Posted by: mackenzielibbey | November 11, 2014

Texts from Jane Eyre: And Other Conversations with your Favorite Literary Characters

texts from jane eyre

Mallory Ortberg is a writer and comedian based in San Francisco. She co-founded the website, The Toast, and has written for New York Magazine, Gawker, The Hairpin and The Atlantic. She is a hilarious force to be reckoned with and she has just published a book that is the physical manifestation of all of my wildest dreams. It is literally all I’ve ever needed in life and I’m no longer anxious about graduating and going out into the “real world,” which multivitamin I should be taking, global warming, or neoliberalism. Now I have Texts From Jane Eyre: And Other Conversations with your Favorite Literary Characters and everything is going to be OK.

Ortberg was inspired when she saw a comment on a “Classic Trash” review of Gone With the Wind in which a user noted that life in her small, southern town was still basically like Gone With the Wind except that now they had cell phones. In a Q&A on the Texts From Jane Eyre website, Ortberg says: “. . .the idea of Scarlett O’Hara—who is so selfish and sneaky and prone to lying and manipulation—with a cell phone was so vivid to me I came up with the idea on the spot.”

The brilliant book contains imagined text conversations between our favorite literary characters and authors — Medea, Hamlet, Don Quixote, Sherlock Holmes, Emily Dickinson, Daisy Miller, Virginia Woolf, and, of course, the characters of Harry Potter, to name a few. Given that our class often involves making connections between Victorian visual culture and modern phenomena (like funeral selfies, contemporary advertising, and poverty tourism), I couldn’t NOT share this awesome, anachronistic, insanely creative collection with you all.

I’ve included an excerpt of the book — a conversation between Odysseus and Circe — available on textsfromjaneeyre.com: TextsFromJaneEyre-Excerpt

EDIT:

I just found this very important, very (perhaps more) relevant post by Ortberg on The Toast, Women Having A Terrible Time at Parties in Western Art History: http://the-toast.net/2014/10/28/women-terrible-time-parties-western-art-history

Some examples:

Screen Shot 2014-11-11 at 2.18.17 PM

Screen Shot 2014-11-11 at 2.19.15 PM

In an interview with The Guardian, Ortberg explains how the idea came to her: “I saw an image online and thought how interesting it is that many painting throughout Western art history are called The Conversation or Two People Flirting or The Couple. You’re clearly meant to see this as a pleasant interaction, but the look on the woman’s face is so clearly, “Someone, please, for the love of God, get me out of here. I wish I were dead.” I don’t want to make sweeping generalisations, but I love the idea that basically for 600 years of Western European art, male artists were thinking, ‘That’s the look women always have on their face when you talk to them. That’s not boredom, that’s just their listening face.’”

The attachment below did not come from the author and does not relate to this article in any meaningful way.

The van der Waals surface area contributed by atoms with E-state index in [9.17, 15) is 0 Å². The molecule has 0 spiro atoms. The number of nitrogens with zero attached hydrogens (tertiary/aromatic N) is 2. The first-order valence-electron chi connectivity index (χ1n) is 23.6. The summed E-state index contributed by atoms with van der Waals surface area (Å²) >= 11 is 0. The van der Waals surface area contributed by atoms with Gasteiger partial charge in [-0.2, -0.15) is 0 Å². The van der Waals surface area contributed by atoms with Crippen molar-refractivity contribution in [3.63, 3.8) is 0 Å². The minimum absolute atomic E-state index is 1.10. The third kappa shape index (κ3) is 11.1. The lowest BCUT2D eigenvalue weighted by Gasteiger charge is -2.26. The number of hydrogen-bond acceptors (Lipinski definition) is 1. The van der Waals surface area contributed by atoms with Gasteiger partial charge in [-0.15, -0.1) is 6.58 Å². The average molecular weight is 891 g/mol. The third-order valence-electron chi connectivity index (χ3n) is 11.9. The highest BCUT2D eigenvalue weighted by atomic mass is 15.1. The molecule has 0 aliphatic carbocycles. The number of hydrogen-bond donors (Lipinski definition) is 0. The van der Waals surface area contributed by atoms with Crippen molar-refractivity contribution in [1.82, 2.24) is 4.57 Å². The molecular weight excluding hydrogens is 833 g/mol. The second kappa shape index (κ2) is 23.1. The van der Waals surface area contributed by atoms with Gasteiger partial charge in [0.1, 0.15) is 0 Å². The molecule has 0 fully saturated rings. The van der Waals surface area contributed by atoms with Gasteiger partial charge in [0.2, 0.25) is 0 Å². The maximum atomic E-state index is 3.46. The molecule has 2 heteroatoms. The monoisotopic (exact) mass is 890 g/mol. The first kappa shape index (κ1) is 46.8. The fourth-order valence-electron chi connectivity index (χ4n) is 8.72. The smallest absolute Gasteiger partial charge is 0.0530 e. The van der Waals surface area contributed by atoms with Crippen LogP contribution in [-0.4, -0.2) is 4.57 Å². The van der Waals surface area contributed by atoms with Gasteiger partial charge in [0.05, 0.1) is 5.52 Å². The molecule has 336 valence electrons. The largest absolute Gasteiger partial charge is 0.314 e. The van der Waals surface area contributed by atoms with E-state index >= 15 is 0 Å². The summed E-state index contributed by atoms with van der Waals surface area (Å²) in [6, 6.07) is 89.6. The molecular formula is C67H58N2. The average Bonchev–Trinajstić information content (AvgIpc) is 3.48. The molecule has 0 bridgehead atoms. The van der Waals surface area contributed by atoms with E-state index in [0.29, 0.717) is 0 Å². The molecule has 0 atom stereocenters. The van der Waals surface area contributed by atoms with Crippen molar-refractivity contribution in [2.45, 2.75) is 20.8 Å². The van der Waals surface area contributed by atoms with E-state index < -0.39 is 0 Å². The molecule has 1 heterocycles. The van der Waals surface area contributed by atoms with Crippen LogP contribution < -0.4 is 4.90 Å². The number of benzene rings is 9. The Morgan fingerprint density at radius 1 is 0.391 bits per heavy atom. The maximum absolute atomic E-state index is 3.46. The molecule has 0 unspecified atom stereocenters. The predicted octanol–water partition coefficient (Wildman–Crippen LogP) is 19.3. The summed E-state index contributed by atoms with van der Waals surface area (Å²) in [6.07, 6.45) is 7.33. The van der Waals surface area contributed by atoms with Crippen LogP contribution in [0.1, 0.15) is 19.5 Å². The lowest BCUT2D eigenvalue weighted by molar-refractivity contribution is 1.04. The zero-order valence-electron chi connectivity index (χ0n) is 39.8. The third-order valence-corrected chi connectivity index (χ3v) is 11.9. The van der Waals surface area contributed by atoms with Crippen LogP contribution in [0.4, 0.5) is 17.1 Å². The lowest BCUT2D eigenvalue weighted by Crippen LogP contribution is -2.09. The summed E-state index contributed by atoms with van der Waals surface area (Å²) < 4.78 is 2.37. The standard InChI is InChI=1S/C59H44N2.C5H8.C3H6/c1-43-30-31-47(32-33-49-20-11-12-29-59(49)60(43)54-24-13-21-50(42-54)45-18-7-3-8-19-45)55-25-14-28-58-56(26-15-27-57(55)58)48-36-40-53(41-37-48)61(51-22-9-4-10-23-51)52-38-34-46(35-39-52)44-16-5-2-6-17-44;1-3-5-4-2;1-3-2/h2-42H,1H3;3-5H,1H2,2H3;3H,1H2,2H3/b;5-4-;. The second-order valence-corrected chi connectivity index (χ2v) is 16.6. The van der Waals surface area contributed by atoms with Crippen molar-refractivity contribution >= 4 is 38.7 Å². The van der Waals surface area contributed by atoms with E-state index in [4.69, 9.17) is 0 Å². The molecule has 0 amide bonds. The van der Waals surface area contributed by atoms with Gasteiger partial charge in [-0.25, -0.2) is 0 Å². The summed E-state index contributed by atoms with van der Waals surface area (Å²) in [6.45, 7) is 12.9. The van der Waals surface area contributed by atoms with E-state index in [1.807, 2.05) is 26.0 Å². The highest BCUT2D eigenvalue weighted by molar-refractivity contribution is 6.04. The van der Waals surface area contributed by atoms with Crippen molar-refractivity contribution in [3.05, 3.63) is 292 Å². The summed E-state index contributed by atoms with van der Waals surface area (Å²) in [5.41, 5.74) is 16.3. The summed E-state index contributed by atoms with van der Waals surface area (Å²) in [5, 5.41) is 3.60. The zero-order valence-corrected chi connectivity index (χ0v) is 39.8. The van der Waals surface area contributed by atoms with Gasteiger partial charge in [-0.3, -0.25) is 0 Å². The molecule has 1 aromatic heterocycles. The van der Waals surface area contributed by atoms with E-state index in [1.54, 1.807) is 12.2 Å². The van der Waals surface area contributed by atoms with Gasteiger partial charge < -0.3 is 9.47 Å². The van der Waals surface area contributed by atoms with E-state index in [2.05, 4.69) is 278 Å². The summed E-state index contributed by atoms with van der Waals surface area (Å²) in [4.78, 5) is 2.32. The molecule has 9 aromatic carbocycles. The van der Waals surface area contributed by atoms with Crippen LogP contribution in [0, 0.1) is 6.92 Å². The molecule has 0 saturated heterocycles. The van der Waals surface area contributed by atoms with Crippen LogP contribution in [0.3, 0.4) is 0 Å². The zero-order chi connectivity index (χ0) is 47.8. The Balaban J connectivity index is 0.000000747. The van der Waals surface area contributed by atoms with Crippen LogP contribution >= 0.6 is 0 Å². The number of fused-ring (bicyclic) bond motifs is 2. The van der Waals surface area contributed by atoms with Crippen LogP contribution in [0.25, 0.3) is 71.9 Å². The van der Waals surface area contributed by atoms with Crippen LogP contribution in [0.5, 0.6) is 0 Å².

Take a break from studying and enjoy these hilarious texts and photos!

Sources:

http://www.textsfromjaneeyre.com
http://www.theguardian.com/books/2014/nov/03/mallory-ortberg-the-toast-interview
http://the-toast.net/2014/10/28/women-terrible-time-parties-western-art-history/


Responses

  1. These are hilarious and also reminded me of a similar sort of phenomena my friend has been laughing about for a while now, called Literary Starbucks (http://literarystarbucks.tumblr.com/)

  2. That book looks so amusing! I think I’m going to have to ask for it for Christmas or my birthday or something. The Literary Starbucks is also very funny. I love the idea of classic literary characters in modern situations and imagining how they would act.

  3. THIS IS BEAUTIFUL. Emily Oxford and I were actually just talking about starting a Twitter: Stuff Bertha Rochester (Mason) says. We should collaborate.

  4. […] like to follow up on Mackenzie’s earlier post regarding Texts From Jane Eyre and its creator, Mallory Ortberg of The Toast. Here’s another […]

  5. Just ordered this book. It looks hilarious. I also wanted to share another Ortberg post about art that is relevant to our class discussion of Cameron:

    http://the-toast.net/2014/10/02/unhappy-mothers-western-art-history/


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